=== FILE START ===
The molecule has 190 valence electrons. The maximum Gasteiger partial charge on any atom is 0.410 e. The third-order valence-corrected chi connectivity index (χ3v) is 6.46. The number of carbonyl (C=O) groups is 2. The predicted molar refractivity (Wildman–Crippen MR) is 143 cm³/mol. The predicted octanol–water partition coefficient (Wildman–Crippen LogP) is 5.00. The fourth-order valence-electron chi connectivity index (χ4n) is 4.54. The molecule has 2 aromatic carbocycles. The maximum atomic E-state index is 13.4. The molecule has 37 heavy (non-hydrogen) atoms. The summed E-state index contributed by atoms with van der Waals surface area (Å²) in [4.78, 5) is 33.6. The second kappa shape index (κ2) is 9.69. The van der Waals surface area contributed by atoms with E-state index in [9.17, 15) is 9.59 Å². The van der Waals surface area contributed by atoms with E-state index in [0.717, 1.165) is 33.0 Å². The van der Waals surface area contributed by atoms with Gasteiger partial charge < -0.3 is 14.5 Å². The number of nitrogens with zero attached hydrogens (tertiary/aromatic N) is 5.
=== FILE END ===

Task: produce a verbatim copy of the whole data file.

The molecule has 190 valence electrons. The maximum Gasteiger partial charge on any atom is 0.410 e. The third-order valence-corrected chi connectivity index (χ3v) is 6.46. The number of carbonyl (C=O) groups is 2. The predicted molar refractivity (Wildman–Crippen MR) is 143 cm³/mol. The predicted octanol–water partition coefficient (Wildman–Crippen LogP) is 5.00. The fourth-order valence-electron chi connectivity index (χ4n) is 4.54. The molecule has 2 aromatic carbocycles. The maximum atomic E-state index is 13.4. The molecule has 37 heavy (non-hydrogen) atoms. The summed E-state index contributed by atoms with van der Waals surface area (Å²) in [4.78, 5) is 33.6. The second kappa shape index (κ2) is 9.69. The van der Waals surface area contributed by atoms with E-state index in [9.17, 15) is 9.59 Å². The van der Waals surface area contributed by atoms with E-state index in [0.717, 1.165) is 33.0 Å². The van der Waals surface area contributed by atoms with Gasteiger partial charge < -0.3 is 14.5 Å². The number of nitrogens with zero attached hydrogens (tertiary/aromatic N) is 5.